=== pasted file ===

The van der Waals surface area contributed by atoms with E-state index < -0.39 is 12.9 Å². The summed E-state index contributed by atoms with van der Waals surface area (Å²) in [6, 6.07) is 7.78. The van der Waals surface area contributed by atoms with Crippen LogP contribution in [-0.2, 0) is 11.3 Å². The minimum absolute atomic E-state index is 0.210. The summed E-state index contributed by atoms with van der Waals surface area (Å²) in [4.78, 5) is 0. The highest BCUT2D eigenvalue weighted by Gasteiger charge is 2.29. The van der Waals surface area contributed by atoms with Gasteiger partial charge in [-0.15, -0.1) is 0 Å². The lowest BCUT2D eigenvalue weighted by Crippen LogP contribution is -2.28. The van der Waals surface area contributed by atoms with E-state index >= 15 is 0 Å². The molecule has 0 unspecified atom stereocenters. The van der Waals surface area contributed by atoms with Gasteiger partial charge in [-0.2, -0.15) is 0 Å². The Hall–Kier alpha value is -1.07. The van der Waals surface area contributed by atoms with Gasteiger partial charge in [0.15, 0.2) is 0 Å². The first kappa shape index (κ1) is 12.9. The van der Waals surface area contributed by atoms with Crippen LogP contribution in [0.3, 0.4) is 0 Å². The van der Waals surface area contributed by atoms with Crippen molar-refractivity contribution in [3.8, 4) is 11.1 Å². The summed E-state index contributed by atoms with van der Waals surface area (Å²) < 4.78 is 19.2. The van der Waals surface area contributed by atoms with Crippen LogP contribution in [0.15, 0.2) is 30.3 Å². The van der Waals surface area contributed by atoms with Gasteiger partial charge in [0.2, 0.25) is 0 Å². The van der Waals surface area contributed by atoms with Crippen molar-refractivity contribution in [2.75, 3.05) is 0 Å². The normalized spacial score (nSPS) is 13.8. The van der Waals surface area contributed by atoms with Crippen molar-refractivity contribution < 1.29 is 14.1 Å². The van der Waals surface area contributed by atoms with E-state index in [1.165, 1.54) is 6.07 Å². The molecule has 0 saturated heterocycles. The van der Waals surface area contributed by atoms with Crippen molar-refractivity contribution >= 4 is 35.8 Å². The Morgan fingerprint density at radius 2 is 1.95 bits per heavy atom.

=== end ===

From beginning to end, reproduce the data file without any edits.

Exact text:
The van der Waals surface area contributed by atoms with E-state index < -0.39 is 12.9 Å². The summed E-state index contributed by atoms with van der Waals surface area (Å²) in [6, 6.07) is 7.78. The van der Waals surface area contributed by atoms with Crippen LogP contribution in [-0.2, 0) is 11.3 Å². The minimum absolute atomic E-state index is 0.210. The summed E-state index contributed by atoms with van der Waals surface area (Å²) in [4.78, 5) is 0. The highest BCUT2D eigenvalue weighted by Gasteiger charge is 2.29. The van der Waals surface area contributed by atoms with Gasteiger partial charge in [-0.15, -0.1) is 0 Å². The lowest BCUT2D eigenvalue weighted by Crippen LogP contribution is -2.28. The van der Waals surface area contributed by atoms with E-state index >= 15 is 0 Å². The molecule has 0 unspecified atom stereocenters. The van der Waals surface area contributed by atoms with Gasteiger partial charge in [-0.2, -0.15) is 0 Å². The Hall–Kier alpha value is -1.07. The van der Waals surface area contributed by atoms with Gasteiger partial charge in [0.15, 0.2) is 0 Å². The first kappa shape index (κ1) is 12.9. The van der Waals surface area contributed by atoms with Crippen LogP contribution in [0.3, 0.4) is 0 Å². The van der Waals surface area contributed by atoms with Crippen molar-refractivity contribution in [3.8, 4) is 11.1 Å². The summed E-state index contributed by atoms with van der Waals surface area (Å²) < 4.78 is 19.2. The van der Waals surface area contributed by atoms with Crippen LogP contribution in [0.15, 0.2) is 30.3 Å². The van der Waals surface area contributed by atoms with Gasteiger partial charge in [0.2, 0.25) is 0 Å². The van der Waals surface area contributed by atoms with Crippen molar-refractivity contribution in [2.75, 3.05) is 0 Å². The normalized spacial score (nSPS) is 13.8. The van der Waals surface area contributed by atoms with Crippen molar-refractivity contribution < 1.29 is 14.1 Å². The van der Waals surface area contributed by atoms with E-state index in [1.165, 1.54) is 6.07 Å². The molecule has 0 saturated heterocycles. The van der Waals surface area contributed by atoms with Crippen molar-refractivity contribution >= 4 is 35.8 Å². The Morgan fingerprint density at radius 2 is 1.95 bits per heavy atom.